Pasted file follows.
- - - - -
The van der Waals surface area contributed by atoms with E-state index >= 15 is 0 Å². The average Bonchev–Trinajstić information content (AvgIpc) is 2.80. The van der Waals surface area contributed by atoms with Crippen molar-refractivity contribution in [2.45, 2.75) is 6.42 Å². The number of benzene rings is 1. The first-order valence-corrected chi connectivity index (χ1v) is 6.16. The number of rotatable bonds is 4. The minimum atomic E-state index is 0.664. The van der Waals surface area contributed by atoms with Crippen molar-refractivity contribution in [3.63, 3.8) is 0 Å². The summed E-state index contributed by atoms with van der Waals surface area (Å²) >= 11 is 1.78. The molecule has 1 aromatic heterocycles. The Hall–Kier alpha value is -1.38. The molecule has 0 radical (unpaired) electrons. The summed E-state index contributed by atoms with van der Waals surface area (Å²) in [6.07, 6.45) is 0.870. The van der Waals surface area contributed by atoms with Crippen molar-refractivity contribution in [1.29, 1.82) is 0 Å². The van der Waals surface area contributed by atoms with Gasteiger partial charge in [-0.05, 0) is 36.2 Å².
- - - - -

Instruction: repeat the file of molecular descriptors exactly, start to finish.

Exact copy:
The van der Waals surface area contributed by atoms with E-state index >= 15 is 0 Å². The average Bonchev–Trinajstić information content (AvgIpc) is 2.80. The van der Waals surface area contributed by atoms with Crippen molar-refractivity contribution in [2.45, 2.75) is 6.42 Å². The number of benzene rings is 1. The first-order valence-corrected chi connectivity index (χ1v) is 6.16. The number of rotatable bonds is 4. The minimum atomic E-state index is 0.664. The van der Waals surface area contributed by atoms with Crippen molar-refractivity contribution in [3.63, 3.8) is 0 Å². The summed E-state index contributed by atoms with van der Waals surface area (Å²) >= 11 is 1.78. The molecule has 1 aromatic heterocycles. The Hall–Kier alpha value is -1.38. The molecule has 0 radical (unpaired) electrons. The summed E-state index contributed by atoms with van der Waals surface area (Å²) in [6.07, 6.45) is 0.870. The van der Waals surface area contributed by atoms with Crippen molar-refractivity contribution in [1.29, 1.82) is 0 Å². The van der Waals surface area contributed by atoms with Gasteiger partial charge in [-0.05, 0) is 36.2 Å².